The gallery space at the Bluecoat has evolved enormously over the years. Prior to the big capital development in 2008, the Hub housed our gallery and a bookshop run by one of our retail tenants. The gallery comprised four interconnecting rooms, arrived at from the courtyard via the main entrance, and occasionally in Summer through French windows opening onto the garden. As the plan below shows, it was a warren of unusually shaped rooms.
The gallery rooms were domestic in scale, with half of them carpeted until that was removed to reveal beautiful wooden parquet beneath, and together they were about half the size of the current galleries. The gallery led to the 'top space' (4 on the plan) round the corner, where the Vide and lift are now. The little store room and stairs up to the concert hall were later demolished to make way for what is now the entrance to the galleries in the new wing.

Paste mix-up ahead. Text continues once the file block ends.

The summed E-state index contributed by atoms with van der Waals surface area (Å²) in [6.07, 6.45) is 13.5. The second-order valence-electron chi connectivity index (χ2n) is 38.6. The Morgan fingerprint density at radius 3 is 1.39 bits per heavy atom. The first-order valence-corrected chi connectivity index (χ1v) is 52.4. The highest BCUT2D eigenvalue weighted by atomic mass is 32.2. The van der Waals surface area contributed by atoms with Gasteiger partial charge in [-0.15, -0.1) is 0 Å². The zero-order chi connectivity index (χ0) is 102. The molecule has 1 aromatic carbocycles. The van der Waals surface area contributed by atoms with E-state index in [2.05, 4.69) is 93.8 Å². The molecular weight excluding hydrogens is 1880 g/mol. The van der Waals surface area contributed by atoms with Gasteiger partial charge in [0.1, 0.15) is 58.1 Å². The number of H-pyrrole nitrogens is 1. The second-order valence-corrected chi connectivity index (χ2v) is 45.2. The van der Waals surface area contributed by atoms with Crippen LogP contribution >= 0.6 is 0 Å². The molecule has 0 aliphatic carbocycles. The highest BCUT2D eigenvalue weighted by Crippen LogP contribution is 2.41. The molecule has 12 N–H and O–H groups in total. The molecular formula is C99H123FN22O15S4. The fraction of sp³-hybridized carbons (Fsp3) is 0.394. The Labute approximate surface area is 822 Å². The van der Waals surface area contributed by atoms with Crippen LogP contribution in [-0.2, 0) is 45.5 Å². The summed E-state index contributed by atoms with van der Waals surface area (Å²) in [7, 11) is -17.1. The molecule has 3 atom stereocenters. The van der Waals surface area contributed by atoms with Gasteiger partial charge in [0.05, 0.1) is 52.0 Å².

They were the first thing visitors to the Bluecoat encountered. Imagine the shock of walking into a challenging installation like Rose Garrard's powerful Between Ourselves, or the latest art from New York, such as Cindy Sherman’s red bathrobe photos, Keith Haring’s street art and Robert Longo’s monumental drawings of people fighting.
Turner-prizewinning artist Martin Creed once filled the main gallery with red balloons, to the delight of children and consternation of people looking for the toilets.
In the images below you can see some examples of when the gallery was where the hub space is now.
2008 to now
In 2005, the Bluecoat closed for a major renovation and capital development. Three years later it opened in time for Liverpool’s year as the European Capital of Culture, its main feature being a new arts wing overlooking the garden and housing a suite of galleries and a performance space. There are four new exhibition spaces which since 2008 have housed a varied programme by local, regional, national and international artists.
Details of this programme, as well as our exhibitions history going back to 1908, can be seen listed here. In our online archive the Library you can explore hundreds of installation shots from any of these exhibitions.